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Ocean hazards at Bandon, Oregon and scenario for coastal development Public Deposited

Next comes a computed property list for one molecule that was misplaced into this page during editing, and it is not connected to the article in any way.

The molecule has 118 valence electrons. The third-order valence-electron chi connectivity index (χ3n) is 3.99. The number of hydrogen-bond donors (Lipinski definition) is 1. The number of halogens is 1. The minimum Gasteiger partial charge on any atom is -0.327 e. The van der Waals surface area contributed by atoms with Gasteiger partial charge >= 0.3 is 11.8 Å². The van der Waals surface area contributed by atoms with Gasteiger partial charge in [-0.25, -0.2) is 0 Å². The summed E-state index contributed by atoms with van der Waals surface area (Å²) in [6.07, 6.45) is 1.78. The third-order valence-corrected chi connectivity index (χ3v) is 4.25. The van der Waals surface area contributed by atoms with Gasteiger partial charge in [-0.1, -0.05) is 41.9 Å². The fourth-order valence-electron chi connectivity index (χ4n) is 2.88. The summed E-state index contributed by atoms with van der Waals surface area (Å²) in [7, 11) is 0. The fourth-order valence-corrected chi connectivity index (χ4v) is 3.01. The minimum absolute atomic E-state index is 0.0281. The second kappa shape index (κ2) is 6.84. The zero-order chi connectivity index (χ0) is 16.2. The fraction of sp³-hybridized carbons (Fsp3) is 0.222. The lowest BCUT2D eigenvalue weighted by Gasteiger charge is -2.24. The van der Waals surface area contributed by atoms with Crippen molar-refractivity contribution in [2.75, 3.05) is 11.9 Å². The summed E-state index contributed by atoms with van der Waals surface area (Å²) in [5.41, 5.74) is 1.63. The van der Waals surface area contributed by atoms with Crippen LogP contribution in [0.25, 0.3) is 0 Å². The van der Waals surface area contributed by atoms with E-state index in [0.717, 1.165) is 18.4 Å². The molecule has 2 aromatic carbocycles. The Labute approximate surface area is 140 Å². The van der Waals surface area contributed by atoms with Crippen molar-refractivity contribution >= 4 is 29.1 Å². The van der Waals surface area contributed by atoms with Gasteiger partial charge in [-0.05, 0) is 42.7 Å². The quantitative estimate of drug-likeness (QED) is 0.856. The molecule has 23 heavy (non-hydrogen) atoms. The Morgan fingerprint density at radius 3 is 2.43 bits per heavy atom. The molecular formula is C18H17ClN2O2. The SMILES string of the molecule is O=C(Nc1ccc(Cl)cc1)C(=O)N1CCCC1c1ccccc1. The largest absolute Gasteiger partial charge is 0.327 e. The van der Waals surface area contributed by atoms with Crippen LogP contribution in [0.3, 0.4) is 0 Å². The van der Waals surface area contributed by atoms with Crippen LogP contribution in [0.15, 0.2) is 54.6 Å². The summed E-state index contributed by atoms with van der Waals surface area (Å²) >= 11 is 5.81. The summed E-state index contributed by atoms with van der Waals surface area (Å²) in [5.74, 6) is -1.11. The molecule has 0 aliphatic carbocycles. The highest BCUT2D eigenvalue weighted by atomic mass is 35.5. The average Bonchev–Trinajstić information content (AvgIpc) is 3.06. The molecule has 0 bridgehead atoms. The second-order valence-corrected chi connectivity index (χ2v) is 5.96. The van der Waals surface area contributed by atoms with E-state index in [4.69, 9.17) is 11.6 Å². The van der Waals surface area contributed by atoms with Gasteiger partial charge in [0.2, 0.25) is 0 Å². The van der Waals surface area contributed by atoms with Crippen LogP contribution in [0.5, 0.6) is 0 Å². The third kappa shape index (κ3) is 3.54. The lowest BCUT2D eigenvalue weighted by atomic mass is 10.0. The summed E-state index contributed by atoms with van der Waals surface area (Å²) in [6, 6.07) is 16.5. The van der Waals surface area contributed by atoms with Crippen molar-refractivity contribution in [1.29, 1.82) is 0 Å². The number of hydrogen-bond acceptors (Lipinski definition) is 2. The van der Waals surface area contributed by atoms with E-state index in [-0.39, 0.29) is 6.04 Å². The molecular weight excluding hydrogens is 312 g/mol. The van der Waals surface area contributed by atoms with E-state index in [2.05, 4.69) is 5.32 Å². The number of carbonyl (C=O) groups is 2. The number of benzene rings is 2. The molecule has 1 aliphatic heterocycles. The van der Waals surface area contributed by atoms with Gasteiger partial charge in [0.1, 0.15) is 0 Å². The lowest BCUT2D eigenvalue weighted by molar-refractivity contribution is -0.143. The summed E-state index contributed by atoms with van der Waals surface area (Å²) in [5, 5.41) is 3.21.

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  • The community of Bandon is located on the southern half of the Oregon coast, 140 kilometers north of the California border and 40 kilometers south of Coos Bay (Figure 1). Part of the city occupies the low-lying (average 3-meter elevation) area along the south bank of the Coquille River, while another portion is positioned on a generally flat terrace having elevations of 25-30 meters (Figure 2). In a 1963 development study, the Bandon Planning Commission wrote: "the long sandy beach below the bluff, the high rocks offshore, the mouth of the river flanked by rock jetties -- these are features that help to give Bandon its special quality." Bandon's 'special quality' remains to this day. There has been only a small population growth since the early 1960s, increasing from 1653 inhabitants in 1960 to 2490 in 1989, primarily a result of tourism and the subsequent retirement by individuals who found Bandon an agreeable place to live. One local business that has catered to the tourist trade is the cranberry industry, with Bandon the nation's fifth-largest producer. The fishing and timber industries, once mainstays, have declined significantly over the last decade. Reduced employment for young adults has resulted in many having to leave Bandon. The lack of replacement industries has accentuated the image of Bandon as a tourist resort. With its natural charms, the city of Bandon now appears to be approaching a crossroads. With an increasing reliance on tourists, there are growing pressures for development. This has sparked controversy, particularly over the possible development of a land parcel located on the low-lying accreted land between the south jetty at the mouth of the Coquille River and the terrace (bluff area) (Figure 3). The north portion of the lowland, immediately adjacent to the jetty, is county park • property; the rest is privately owned. Specific attention is focused on the property immediately behind the dune ridge. Development of this site could bring condominiums, motels, and high-density housing. Longtime residents -- and a good many newcomers -- decry the developers' intent to build new resorts on privately held ground that they would prefer to see left in a more natural condition [Halliday, 1991]. If development does occur, whether on the accreted lands or on the terrace periphery, what are the potential ocean hazards implicit in this scenario? This report will survey the coastally-oriented parcels of property in the city of Bandon in order to judge the resistance of the land to withstand the forces of the ocean. Included among the hazards are winter storm waves and their accompanying erosional patterns, the changing level of the sea relative to land levels which are also shifting due to tectonic activity, the potential for severe earthquakes, and the occurrence of tsunamis generated by seismic events. In short, this study will attempt to ascertain the degree of harmony between the city of Bandon and the forces of the dynamic ocean. New development must be reasonably sure of a lasting presence.
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